We had parent-teacher conferences yesterday. I know that teachers world-wide sigh and groan at the concept of being held hostage in your classroom playing mind checkers with parents who defend/explain/ threaten as you discuss their cherub’s progress in your class.
My school is pretty amazing. Our conferences are fairly low key; we meet with the parent and students in a designated section of the cafeteria. We have at least 2 teachers per grade so the parent and student get more than one set of feedback. Our administrator is usually at the ready to answer the difficulty questions.
The faculty meets in teams, two by two if you will, to reinforce the notion that we are all in this together.
Yesterday I failed in the most spectacular way.
We have a student who has been hamstrung by his disability and inferior school systems that have failed to meet his needs. After a great deal of discussion and many trials, this student now has an aide who works on his core subjects. This student also attends our classes for presentations and projects.
This student’s parent is very outspoken and, quite frankly, is a bully. The plan for this conference was for all three teachers, the aide and an administrator to meet all together and have a quick discussion before moving on to the meeting with the parent.
The bully (picture a lumbering water buffalo) arrived early. The other teacher and I (picture one calmly grazing gazelle and a twitchy meerkat, guess which one I am.) watched the slow approach. The gazelle looked at his notes and said calmly, “We don’t have you scheduled for another thirty minutes.” The meerkat said, “garrble blarkity thirty minutes.” The last of this sentence was said as I glanced over to the main table where the counselor had been sitting just moments before. She was not there;I hopped up with my meerkat arms in the air and zipped over to another conference table where two other teachers, one of whom is a former football player and is well over 6’5″. (Picture these two as large, kind animals, friendly rhinos perhaps.) I popped my meerkat head in between the two of them and said, in what I hoped was a calm voice, but probably wasn’t, “I need one of you to come over to our conference.” I was rewarded with a kindly, “We are just wrapping up here.” I said something akin to, “No time, Sabu! Beast at watering hole.” I zinged out of the cafeteria and down the hall where the counselor, the aide and the sweet secretary were waiting. At this point everything was starting to look like an horrifying documentary. The counselor (a small, wise owl) and the aide (a very patient mama bear) and the secretary (a friendly bird, like the ones that helped Snow White) all looked at my wild giant meerkat eyes and asked me what was going on. I began to explain and then realized what my flight must have looked like. And the result is that I left a calm gazelle alone at the watering hole. And then I started to laugh. I couldn’t stop laughing for several minutes but got it together long enough to have that conference. It went fine.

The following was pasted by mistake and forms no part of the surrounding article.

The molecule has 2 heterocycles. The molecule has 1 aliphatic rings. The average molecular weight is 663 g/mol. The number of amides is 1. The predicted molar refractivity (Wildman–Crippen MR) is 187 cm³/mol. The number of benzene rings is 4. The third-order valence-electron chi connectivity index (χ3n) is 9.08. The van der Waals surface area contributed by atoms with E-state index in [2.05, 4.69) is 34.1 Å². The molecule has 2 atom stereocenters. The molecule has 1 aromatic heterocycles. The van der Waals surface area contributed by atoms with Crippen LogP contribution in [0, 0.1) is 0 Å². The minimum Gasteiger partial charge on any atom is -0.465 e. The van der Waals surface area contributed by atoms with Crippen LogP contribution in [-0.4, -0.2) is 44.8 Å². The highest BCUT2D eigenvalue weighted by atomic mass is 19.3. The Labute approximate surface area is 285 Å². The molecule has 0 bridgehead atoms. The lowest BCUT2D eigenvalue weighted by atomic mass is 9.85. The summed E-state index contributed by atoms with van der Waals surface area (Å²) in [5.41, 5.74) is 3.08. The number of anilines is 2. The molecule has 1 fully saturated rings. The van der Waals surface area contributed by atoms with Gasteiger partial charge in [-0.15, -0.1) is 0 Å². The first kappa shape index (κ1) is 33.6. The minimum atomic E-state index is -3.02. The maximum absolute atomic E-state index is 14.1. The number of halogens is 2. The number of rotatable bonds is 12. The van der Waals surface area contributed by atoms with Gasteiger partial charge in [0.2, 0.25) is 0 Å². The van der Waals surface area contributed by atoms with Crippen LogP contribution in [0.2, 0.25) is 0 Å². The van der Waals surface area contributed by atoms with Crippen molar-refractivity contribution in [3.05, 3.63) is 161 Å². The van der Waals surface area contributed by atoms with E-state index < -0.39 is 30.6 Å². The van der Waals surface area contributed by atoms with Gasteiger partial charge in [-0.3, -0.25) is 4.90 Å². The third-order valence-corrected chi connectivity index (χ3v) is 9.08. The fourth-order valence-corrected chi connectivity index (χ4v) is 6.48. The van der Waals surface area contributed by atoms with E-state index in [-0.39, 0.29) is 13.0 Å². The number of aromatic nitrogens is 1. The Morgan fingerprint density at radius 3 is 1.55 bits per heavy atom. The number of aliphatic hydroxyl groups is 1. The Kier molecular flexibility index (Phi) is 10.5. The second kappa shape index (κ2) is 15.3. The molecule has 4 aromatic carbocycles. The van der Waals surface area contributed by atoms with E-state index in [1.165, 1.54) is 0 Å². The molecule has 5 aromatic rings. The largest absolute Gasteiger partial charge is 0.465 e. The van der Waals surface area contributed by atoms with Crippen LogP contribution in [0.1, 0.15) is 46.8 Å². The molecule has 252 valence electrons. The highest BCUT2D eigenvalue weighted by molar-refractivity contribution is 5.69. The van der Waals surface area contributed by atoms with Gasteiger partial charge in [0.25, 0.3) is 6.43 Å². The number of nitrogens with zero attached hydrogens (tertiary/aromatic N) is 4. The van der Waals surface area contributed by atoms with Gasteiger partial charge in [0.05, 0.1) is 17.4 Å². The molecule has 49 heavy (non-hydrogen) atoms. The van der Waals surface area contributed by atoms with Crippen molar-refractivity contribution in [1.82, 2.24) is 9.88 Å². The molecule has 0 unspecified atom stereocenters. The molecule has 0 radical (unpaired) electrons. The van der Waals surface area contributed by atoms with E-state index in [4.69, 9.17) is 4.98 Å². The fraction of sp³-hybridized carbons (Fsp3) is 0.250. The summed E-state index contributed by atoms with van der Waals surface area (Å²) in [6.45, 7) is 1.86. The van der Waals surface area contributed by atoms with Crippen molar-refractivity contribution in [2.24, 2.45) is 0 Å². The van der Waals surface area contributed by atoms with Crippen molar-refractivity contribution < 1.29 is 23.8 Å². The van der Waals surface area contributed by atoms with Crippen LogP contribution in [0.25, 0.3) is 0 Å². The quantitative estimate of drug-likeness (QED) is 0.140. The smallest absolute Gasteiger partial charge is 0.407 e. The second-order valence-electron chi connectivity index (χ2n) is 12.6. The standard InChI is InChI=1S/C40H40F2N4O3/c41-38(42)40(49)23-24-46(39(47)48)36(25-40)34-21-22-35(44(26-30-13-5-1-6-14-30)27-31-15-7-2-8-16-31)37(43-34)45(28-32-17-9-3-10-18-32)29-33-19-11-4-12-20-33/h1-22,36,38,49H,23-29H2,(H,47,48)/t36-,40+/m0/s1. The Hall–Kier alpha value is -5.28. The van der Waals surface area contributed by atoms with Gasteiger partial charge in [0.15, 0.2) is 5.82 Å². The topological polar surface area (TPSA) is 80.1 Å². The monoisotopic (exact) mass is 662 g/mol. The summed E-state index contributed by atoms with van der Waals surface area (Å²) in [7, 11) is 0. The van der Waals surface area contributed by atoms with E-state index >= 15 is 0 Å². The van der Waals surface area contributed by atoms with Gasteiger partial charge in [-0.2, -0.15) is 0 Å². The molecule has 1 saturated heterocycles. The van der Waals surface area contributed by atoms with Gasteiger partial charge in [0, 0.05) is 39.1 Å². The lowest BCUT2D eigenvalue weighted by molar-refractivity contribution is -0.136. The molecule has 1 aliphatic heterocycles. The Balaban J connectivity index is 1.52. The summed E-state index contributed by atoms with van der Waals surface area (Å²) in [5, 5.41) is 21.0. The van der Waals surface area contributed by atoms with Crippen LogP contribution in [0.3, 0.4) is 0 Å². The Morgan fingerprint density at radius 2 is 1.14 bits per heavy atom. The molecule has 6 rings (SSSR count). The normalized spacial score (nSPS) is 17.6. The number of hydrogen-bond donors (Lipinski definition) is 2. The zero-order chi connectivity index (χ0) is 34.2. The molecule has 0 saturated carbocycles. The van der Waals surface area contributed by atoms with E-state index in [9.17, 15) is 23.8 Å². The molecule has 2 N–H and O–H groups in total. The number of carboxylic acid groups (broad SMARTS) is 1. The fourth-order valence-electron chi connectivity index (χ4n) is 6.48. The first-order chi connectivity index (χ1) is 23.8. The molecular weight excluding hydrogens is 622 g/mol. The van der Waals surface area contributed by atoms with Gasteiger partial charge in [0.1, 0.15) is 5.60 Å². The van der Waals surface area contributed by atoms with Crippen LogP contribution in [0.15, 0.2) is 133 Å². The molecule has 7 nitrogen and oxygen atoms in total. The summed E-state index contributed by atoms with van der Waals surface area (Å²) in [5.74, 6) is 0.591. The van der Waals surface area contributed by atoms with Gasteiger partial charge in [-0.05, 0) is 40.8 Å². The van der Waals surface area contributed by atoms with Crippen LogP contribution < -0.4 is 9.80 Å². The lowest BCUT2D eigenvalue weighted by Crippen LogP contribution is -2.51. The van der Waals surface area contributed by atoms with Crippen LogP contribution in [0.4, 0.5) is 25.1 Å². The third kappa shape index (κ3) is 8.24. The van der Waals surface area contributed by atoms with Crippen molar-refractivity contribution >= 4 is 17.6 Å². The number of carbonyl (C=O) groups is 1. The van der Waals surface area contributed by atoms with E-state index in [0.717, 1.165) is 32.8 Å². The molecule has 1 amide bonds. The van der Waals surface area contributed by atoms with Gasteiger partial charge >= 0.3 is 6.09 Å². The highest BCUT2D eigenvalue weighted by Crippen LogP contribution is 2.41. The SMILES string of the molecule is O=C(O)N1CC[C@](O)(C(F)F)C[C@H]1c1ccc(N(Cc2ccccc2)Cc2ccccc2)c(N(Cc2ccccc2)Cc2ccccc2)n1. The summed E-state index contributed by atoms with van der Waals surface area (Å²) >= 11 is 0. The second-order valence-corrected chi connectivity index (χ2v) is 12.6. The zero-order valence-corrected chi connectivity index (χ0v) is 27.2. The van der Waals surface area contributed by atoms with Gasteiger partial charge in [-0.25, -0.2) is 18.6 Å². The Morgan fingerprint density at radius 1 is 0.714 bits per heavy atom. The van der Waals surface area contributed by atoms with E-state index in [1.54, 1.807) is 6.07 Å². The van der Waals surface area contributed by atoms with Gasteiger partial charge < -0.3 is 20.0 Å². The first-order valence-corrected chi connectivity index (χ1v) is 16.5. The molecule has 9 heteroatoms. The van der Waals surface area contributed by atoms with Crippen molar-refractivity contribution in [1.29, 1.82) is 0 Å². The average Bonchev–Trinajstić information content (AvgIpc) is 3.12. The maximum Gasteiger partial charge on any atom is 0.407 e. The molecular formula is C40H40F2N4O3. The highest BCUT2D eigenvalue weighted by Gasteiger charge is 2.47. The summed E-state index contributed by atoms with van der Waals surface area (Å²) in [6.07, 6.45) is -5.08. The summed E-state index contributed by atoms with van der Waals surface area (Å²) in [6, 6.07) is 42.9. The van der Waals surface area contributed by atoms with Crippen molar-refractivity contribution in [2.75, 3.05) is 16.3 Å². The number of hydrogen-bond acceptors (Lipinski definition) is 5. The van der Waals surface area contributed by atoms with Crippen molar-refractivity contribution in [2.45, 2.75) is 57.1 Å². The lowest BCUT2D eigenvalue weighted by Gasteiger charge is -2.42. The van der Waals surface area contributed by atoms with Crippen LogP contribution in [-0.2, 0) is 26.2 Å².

And then I lost it. I laughed so hard I was sent out into the hall. When I came back the student asked me, “Did you ever get your toaster problem worked out?”
That is a story for another time.
Fortunately this student’s parents think I’m just the right kind of crazy to teach their child.